Lily’s tried and failed to teach me how to lee-lee, which some Nish women do to call out an accomplishment. Granny June turns to look at me and scowls. I wait for her to tell me to sit up straight. It’s what GrandMary would say. “My girl, some boats are for the river and some are for the ocean.” I think Granny June is right. I just don’t know which one I am. Lily gives me a sympathetic look in the rearview mirror. In science, a mixture has two or more components that don’t join chemically. Like oil and vinegar.
Lily knows it’s how I feel: sad about not being in Ann Arbor, yet glad to share freshman year with her. Both feelings existing separately but swirling around together inside me. We drive past gift shops along one side of the street. The other side follows the river, where a crowd of tourists watches a thousand-foot-long freighter pass through the Soo Locks. I remember when we went to downtown Ann Arbor and took the campus tour last fall. GrandMary’s enthusiasm contrasted with Mom’s annoying questions about crime rates. Uncle David —who rarely sided against my mother—insisted that I needed to earn my degree far from home. But to me the University of Michigan meant more than just an education. It was freedom from the gossip that has surrounded me my whole life. Daunis Fontaine? Wasn’t her dad that hockey player, Levi Firekeeper? He was one of the few Indians from Sugar Island with potential.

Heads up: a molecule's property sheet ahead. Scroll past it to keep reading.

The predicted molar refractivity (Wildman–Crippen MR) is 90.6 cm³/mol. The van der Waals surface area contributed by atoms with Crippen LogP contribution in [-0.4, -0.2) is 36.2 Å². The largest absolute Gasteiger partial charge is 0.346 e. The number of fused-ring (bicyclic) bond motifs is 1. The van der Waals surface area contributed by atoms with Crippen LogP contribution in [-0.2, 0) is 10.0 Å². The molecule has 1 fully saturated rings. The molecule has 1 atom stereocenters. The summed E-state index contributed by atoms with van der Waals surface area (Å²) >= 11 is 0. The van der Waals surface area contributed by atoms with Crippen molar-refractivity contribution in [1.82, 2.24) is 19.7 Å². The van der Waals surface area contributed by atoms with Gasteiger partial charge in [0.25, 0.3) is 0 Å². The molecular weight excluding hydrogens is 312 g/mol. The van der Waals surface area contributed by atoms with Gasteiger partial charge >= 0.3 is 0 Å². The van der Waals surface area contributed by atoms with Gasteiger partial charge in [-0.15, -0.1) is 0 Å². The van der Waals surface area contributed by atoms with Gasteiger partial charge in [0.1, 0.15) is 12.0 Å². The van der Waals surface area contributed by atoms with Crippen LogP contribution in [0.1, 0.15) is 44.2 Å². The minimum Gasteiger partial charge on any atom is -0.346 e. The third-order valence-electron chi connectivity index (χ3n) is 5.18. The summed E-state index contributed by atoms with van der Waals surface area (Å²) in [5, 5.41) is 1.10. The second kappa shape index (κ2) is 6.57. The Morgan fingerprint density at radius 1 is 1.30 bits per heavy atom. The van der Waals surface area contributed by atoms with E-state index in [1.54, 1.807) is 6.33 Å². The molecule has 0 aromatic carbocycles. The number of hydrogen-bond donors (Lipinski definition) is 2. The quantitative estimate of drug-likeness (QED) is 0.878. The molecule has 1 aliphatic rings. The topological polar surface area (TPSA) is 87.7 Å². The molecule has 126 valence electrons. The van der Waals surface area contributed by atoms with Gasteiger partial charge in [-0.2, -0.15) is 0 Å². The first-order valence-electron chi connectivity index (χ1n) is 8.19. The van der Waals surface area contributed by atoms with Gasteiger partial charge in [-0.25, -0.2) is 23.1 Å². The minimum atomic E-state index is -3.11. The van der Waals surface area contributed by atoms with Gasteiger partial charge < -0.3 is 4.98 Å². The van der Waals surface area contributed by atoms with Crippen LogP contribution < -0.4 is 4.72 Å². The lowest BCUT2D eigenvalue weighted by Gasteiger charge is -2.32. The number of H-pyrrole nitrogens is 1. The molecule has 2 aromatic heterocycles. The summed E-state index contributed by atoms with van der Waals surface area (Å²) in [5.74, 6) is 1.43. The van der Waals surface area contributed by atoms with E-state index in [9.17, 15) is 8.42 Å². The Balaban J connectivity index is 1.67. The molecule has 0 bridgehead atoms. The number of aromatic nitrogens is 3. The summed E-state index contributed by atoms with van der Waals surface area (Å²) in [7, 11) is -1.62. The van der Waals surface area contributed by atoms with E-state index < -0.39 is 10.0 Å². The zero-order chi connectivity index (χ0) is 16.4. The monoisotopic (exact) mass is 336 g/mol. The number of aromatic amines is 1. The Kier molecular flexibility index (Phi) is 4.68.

I remember when he knocked up Grace Fontaine. Richest, whitest girl in town. Didn’t he booze it up at a party on Sugar Island and crash his car with her in it? What a shame when he broke his legs in the crash! Just when the scouts were coming around. Ended his hockey career. Mary and Lorenzo sent their daughter to stay with relatives in Montreal, but when she came back with a three-month-old baby girl, Levi was married to someone else and had Levi Jr. I heard mousy Grace stood up to her parents when they tried keeping that baby girl from Levi and all those Indian relatives. Oh, and then there was that terrible tragedy … We pass a billboard that usually advertises the Superior Shores Casino and Resort, but for the past month, the Sugar Island Ojibwe Tribe has encouraged enrolled members to vote in today’s Tribal Council election. Last night, someone graffitied it, changing one letter to make it read: VOTE! IT’S YOUR TRIBAL ERECTION. “I’d vote for that,” Granny June says. Lily and I crack up again.
Then Granny rants about how it doesn’t matter who gets elected because they end up serving themselves better than any of the members. “Now, when I die, yous gotta promise to get Tribal Council to be pallbearers at my funeral”—she pauses for dramatic effect—“so they can let me down one last time.” I laugh along with Granny June. As usual, my best friend just shakes her head. “Teddie should’ve run,” Lily says. “She would’ve cleaned up, hey?” My aunt Teddie is the smartest person we know. She’s so badass. Some rabble-rouser tribal members want Sugar Island to declare its independence from the United States. If they ever got Auntie onboard with their half-baked plan, Operation Secede might actually happen. “Eh, Auntie says she can make a bigger impact as Tribal Health director,” I say.